That’s the cool, new buzz phrase. Congressmen John Kline (R, MN), Paul Ryan (R, WI), and Fred Upton (R, MI), Chairmen of the House Education and Workforce Committee, Ways and Means Committee, and Energy and Commerce Committee, respectively, used it Monday in The Wall Street Journal to propose alternatives to Obamacare should the Supreme Court strike down Federal subsidies related to health care coverage plans bought through ObamaMart rather than through the State exchanges that the Obamacare law requires for Federal subsidy eligibility.
In the main, their alternatives are good ones, but there are a couple points with which I wholeheartedly disagree, and it’s disappointing that three men who know better would propose them.
We would allow parents to keep children on their plan until age 26.
That’s fine, but 26-year-olds aren’t children; they’re grown adults. They stopped being children at 18, or 20, or 21 depending on the jurisdiction. They stopped being children when they became eligible to make their own binding decisions on legal documents. Retaining sons and daughters on parents’ plans should be a matter of negotiation between the plan seller and buyer; government shouldn’t be involved in magnanimously granting permission—which carries with it the authority to rescind that permission later.
We would prohibit insurers from imposing lifetime limits on benefits.
This is especially disappointing. This, too, should be a matter of negotiation between the involved parties. Mandating an expense to the company, which this plainly does, forces a cost on the customer. There is a greater cost for paying out over an indefinite lifetime than there is for paying out over a known and fixed interval. Denying the company the option to offer either forces the company to pass on the greater cost to the customer, whether the customer wants that much coverage or not. It’s also an unacceptable denial of market choice to the customer.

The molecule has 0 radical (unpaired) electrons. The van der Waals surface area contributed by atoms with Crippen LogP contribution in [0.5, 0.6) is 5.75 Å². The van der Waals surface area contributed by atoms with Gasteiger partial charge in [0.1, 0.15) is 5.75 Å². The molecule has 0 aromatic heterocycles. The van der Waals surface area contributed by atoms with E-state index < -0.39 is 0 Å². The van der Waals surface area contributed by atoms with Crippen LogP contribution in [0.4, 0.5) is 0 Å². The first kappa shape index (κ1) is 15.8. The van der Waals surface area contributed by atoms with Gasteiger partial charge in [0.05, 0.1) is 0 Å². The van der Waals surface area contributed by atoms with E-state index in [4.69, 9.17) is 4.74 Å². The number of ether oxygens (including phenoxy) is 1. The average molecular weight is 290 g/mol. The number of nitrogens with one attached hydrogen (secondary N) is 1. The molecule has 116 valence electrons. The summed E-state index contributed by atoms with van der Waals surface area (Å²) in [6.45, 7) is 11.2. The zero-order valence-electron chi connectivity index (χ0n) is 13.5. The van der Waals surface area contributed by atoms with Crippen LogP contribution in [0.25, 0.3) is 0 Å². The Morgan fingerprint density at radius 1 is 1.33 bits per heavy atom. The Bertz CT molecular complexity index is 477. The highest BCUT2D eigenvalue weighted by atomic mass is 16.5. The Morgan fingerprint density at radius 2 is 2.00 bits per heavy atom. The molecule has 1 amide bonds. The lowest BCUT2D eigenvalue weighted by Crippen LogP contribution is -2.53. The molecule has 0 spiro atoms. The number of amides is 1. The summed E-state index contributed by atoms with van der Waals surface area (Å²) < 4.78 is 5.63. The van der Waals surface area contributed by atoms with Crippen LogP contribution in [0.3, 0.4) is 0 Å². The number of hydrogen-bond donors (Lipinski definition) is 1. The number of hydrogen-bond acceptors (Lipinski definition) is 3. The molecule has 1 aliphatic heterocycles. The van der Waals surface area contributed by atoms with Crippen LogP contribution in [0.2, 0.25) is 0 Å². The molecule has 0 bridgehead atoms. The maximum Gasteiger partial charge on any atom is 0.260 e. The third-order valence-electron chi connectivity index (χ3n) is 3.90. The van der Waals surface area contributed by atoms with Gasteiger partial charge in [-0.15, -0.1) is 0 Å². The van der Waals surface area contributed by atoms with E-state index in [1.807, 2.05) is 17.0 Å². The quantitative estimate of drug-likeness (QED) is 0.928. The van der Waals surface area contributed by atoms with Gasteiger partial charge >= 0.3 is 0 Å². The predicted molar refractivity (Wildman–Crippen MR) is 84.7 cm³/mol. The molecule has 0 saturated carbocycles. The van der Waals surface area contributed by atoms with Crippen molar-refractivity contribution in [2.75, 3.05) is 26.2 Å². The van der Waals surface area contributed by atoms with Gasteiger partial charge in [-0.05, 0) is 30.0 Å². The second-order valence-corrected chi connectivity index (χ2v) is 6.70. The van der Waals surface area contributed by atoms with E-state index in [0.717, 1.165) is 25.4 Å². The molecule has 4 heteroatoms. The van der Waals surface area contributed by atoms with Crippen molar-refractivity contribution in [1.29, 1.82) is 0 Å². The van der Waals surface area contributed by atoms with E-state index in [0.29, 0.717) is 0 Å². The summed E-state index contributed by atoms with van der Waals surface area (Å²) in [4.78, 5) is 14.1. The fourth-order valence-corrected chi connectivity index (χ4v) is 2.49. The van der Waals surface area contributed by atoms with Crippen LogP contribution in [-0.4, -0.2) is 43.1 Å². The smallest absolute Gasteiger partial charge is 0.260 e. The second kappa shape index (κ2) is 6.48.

[W]e would offer those in the affected states a tax credit to buy insurance.
This comes from the false premise that government should be the default source of welfare, and not the last resort. From that, it jumps the gun: the magnitude of the need is not at all established, especially given the initial fluid market environment that would be created were the competition across state lines part discussed in their op-ed actually passed. Only after private sources of aid have been exhausted, in that stabilized environment of lower basic cost for health plans, should government aid become available. (It’ll also be interesting to see how these guys propose to pay for these tax credits, but perhaps that’s for a later op-ed.)